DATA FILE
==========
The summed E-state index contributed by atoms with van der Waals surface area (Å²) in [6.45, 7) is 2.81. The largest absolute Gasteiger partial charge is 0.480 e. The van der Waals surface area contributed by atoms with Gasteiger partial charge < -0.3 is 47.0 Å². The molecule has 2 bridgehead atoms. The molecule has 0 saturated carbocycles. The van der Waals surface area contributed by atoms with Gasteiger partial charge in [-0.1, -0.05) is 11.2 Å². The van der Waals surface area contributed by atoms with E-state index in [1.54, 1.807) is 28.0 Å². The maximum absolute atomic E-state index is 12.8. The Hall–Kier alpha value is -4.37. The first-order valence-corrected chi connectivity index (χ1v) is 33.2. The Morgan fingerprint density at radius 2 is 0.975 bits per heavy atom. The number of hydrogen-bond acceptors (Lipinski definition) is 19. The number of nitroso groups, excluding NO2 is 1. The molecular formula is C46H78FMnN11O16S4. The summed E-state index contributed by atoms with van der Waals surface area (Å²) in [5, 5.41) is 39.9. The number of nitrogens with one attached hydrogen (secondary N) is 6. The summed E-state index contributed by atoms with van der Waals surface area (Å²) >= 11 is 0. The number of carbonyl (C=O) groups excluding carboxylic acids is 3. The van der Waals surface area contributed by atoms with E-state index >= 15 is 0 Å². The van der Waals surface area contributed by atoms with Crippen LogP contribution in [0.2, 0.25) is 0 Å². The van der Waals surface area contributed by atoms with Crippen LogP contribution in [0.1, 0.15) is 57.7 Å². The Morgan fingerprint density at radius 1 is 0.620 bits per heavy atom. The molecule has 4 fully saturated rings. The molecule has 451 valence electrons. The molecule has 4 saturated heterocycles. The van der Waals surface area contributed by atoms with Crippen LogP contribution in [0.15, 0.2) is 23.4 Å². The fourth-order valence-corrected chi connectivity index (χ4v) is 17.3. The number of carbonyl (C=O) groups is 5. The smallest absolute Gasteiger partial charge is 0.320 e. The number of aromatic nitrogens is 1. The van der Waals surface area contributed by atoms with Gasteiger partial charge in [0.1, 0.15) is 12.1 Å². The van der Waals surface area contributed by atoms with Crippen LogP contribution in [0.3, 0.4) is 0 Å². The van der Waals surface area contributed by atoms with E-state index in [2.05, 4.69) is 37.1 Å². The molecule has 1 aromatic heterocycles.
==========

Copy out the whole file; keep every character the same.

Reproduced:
The summed E-state index contributed by atoms with van der Waals surface area (Å²) in [6.45, 7) is 2.81. The largest absolute Gasteiger partial charge is 0.480 e. The van der Waals surface area contributed by atoms with Gasteiger partial charge < -0.3 is 47.0 Å². The molecule has 2 bridgehead atoms. The molecule has 0 saturated carbocycles. The van der Waals surface area contributed by atoms with Gasteiger partial charge in [-0.1, -0.05) is 11.2 Å². The van der Waals surface area contributed by atoms with E-state index in [1.54, 1.807) is 28.0 Å². The maximum absolute atomic E-state index is 12.8. The Hall–Kier alpha value is -4.37. The first-order valence-corrected chi connectivity index (χ1v) is 33.2. The Morgan fingerprint density at radius 2 is 0.975 bits per heavy atom. The number of hydrogen-bond acceptors (Lipinski definition) is 19. The number of nitroso groups, excluding NO2 is 1. The molecular formula is C46H78FMnN11O16S4. The summed E-state index contributed by atoms with van der Waals surface area (Å²) in [5, 5.41) is 39.9. The number of nitrogens with one attached hydrogen (secondary N) is 6. The summed E-state index contributed by atoms with van der Waals surface area (Å²) >= 11 is 0. The number of carbonyl (C=O) groups excluding carboxylic acids is 3. The van der Waals surface area contributed by atoms with E-state index >= 15 is 0 Å². The van der Waals surface area contributed by atoms with Crippen LogP contribution in [0.2, 0.25) is 0 Å². The van der Waals surface area contributed by atoms with Crippen LogP contribution in [0.1, 0.15) is 57.7 Å². The Morgan fingerprint density at radius 1 is 0.620 bits per heavy atom. The molecule has 4 fully saturated rings. The molecule has 451 valence electrons. The molecule has 4 saturated heterocycles. The van der Waals surface area contributed by atoms with Crippen LogP contribution in [0.15, 0.2) is 23.4 Å². The fourth-order valence-corrected chi connectivity index (χ4v) is 17.3. The number of carbonyl (C=O) groups is 5. The smallest absolute Gasteiger partial charge is 0.320 e. The number of aromatic nitrogens is 1. The van der Waals surface area contributed by atoms with Gasteiger partial charge in [0.1, 0.15) is 12.1 Å². The van der Waals surface area contributed by atoms with Crippen LogP contribution in [0.3, 0.4) is 0 Å². The van der Waals surface area contributed by atoms with E-state index in [2.05, 4.69) is 37.1 Å². The molecule has 1 aromatic heterocycles.